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The Minister has had a communication from the council in which it has been made quite clear that we have had very real difficulties in recruiting staff in the last year or so and now we find it impossible. Has not his recent mischievous example earned him the reputation of being the meanest Minister of Health since Neville Chamberlain?
The hon. Member is clearly embroidering on the letter in such a reckless way as to raise doubts whether he has even seen the letter to which his Question refers.
The Minister knows quite well that I have seen the letter because I have been in correspondence about it, and he knows there was a previous Question last week about it. In view of the inability of the right hon. and learned Gentleman to understand Questions put to him and to know what is happening in his Department, I beg leave to raise the matter at the earliest opportunity on the Adjournment.
I am aware of the decision referred to in the latter. I continue to receive regular reports and have no evidence of any detriment to patients or interruption of services.
How long is this to go on? Is the Minister really happy about it, as he does not seem to care one way or the other what happens? A vast part of his staff is engaged in an overtime ban which may have a serious effect; they are getting no help from his Ministry but instead a lot of smug replies. What is the Minister going to do about it?
It is not for me to do anything about the ban. I have said from the start of the outbreak of this ban that it would be entirely inconsistent with the duty of Ministers if they allowed themselves to be coerced in the exercise of their statutory duty by such direct means as this.
Is the Minister aware that there are very real dangers of these bans extending and that, in time, they may affect every hospital in the country, especially mental hospitals, which are already in difficulties? Will he not show his willingness to take some action to remove the difficulties he himself imposed originally?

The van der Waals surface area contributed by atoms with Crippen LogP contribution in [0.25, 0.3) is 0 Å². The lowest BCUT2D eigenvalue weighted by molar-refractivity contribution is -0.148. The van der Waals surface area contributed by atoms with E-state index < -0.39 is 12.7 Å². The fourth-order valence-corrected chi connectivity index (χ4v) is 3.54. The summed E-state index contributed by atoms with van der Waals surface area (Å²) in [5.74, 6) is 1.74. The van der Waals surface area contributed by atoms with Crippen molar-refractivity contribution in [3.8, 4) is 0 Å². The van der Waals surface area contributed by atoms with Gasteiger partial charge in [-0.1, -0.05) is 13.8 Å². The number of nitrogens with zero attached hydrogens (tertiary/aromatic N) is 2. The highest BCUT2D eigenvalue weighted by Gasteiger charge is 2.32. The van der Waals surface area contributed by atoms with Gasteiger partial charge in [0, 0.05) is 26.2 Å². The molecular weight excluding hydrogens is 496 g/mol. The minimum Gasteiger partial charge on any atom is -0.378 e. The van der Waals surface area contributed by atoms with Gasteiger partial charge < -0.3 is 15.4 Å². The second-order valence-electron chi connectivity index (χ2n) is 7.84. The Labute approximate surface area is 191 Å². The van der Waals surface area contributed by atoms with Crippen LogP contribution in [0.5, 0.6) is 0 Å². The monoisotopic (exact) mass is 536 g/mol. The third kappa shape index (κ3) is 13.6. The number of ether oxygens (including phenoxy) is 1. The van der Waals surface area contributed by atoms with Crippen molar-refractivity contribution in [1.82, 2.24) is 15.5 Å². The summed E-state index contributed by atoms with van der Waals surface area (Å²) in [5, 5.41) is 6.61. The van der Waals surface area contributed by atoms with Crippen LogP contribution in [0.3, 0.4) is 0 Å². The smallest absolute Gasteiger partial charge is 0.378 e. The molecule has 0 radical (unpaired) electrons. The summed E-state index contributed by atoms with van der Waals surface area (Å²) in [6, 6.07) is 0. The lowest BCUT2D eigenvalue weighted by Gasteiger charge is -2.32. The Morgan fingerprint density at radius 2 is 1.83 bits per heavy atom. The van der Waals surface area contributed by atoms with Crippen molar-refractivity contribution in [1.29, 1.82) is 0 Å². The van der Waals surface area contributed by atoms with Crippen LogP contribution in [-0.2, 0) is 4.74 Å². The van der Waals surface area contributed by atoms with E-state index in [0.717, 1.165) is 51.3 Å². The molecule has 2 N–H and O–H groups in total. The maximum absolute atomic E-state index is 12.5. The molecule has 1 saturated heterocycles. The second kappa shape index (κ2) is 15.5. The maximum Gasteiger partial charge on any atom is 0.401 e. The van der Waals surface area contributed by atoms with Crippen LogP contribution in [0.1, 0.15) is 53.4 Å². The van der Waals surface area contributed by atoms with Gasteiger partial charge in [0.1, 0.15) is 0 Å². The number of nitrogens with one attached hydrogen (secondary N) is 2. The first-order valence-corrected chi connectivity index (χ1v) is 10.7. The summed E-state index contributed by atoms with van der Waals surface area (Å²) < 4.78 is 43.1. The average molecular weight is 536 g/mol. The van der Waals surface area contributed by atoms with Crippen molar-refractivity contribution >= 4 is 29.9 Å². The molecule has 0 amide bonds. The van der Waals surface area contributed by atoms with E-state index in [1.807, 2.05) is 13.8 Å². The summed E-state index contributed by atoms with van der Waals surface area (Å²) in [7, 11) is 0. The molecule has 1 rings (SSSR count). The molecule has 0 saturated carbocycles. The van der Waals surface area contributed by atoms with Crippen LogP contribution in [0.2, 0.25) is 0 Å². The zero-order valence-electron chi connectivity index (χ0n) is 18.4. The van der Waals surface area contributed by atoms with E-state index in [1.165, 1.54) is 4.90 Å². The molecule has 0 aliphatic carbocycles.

No, Sir. As I said in answer to the hon. Member for Bermondsey (Mr. Mellish), I am receiving regular reports and keeping this matter under careful review. The overtime ban at mental hospitals to which the hon. Member has referred did not arise out of the question of the decision on the Administrative and Clerical Whitley Council claim but was, in fact, going on some time prior to that.
The right hon. and learned Gentleman must be aware that he was a coward when he singled out this staff, because its members are unable to hit back in an effective way against very unfair treatment. Many other sections of the community might have withdrawn their labour, but these workers cannot do that; they are trying to get him to understand their problem.
I made it quite clear in the debate we had on 6th November, and in my subsequent statement to the House at a later date, that there was no question of singling out this particular staff. A timetable was clearly imposed by the date of the recommendation and the statutory duty imposed by the Regulations upon my right hon. Friend and myself.
Are we now nearer to a settlement of this matter? Can the Minister tell the House what the position is? I understand that he met the deputation, and the Prime Minister met it. Can he give an indication of when these discussions will come to a conclusion and when at long last he can report to the House that he has conceded this claim to these people?
When the Secretary of State for Scotland and myself found it necessary in the exercise of our statutory duty to withhold approval for the time being, we gave an undertaking to review the matter at an appropriate time. In our judgment, that time has not yet arrived. My right hon Friend and I saw the deputation from the Administrative and Clerical Whitley Council. We have also seen a deputation from the Staff Side of the General Whitley Council for the National Health Service, and the Prime Minister is due to see a deputation from the same gentlemen.
In view of the fact that I asked the right hon. and learned Gentleman the day before he met the deputations whether he would receive them with an open mind and he said that he would receive them with a receptive mind—that was a fortnight ago—surely at this stage he is able to tell the House before the House adjourns for Christmas what is to be the Government's attitude towards these matters?
The numbers of people engaged in these occupations have gone up a little, but the work has also gone up and it is right that we should try to get higher productivity in this context, as we should all over the industrial field.